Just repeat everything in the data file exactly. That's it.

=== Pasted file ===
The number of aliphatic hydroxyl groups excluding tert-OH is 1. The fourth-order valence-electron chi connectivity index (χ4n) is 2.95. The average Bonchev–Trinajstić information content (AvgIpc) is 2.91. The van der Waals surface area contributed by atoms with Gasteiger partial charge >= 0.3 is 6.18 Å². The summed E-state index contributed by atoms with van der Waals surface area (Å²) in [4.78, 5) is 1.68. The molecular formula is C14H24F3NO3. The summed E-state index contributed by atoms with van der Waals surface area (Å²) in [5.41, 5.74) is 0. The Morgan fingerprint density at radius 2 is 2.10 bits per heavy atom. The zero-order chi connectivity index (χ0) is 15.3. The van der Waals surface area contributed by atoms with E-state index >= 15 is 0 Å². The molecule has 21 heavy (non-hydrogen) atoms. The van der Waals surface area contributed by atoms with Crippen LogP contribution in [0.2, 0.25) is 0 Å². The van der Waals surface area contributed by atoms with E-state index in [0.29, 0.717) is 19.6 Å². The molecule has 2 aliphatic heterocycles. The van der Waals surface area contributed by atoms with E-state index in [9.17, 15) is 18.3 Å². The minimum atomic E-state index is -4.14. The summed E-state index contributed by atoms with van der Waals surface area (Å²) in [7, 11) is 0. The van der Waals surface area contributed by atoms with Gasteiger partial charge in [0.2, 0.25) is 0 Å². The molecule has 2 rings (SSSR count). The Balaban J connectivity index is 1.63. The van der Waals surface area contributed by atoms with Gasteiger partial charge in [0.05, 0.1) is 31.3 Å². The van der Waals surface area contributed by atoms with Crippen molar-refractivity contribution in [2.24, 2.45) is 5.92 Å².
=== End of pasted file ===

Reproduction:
The number of aliphatic hydroxyl groups excluding tert-OH is 1. The fourth-order valence-electron chi connectivity index (χ4n) is 2.95. The average Bonchev–Trinajstić information content (AvgIpc) is 2.91. The van der Waals surface area contributed by atoms with Gasteiger partial charge >= 0.3 is 6.18 Å². The summed E-state index contributed by atoms with van der Waals surface area (Å²) in [4.78, 5) is 1.68. The molecular formula is C14H24F3NO3. The summed E-state index contributed by atoms with van der Waals surface area (Å²) in [5.41, 5.74) is 0. The Morgan fingerprint density at radius 2 is 2.10 bits per heavy atom. The zero-order chi connectivity index (χ0) is 15.3. The van der Waals surface area contributed by atoms with E-state index >= 15 is 0 Å². The molecule has 21 heavy (non-hydrogen) atoms. The van der Waals surface area contributed by atoms with Crippen LogP contribution in [0.2, 0.25) is 0 Å². The van der Waals surface area contributed by atoms with E-state index in [0.29, 0.717) is 19.6 Å². The molecule has 2 aliphatic heterocycles. The van der Waals surface area contributed by atoms with E-state index in [9.17, 15) is 18.3 Å². The minimum atomic E-state index is -4.14. The summed E-state index contributed by atoms with van der Waals surface area (Å²) in [7, 11) is 0. The van der Waals surface area contributed by atoms with Gasteiger partial charge in [0.2, 0.25) is 0 Å². The molecule has 2 rings (SSSR count). The Balaban J connectivity index is 1.63. The van der Waals surface area contributed by atoms with Gasteiger partial charge in [0.05, 0.1) is 31.3 Å². The van der Waals surface area contributed by atoms with Crippen molar-refractivity contribution in [2.24, 2.45) is 5.92 Å².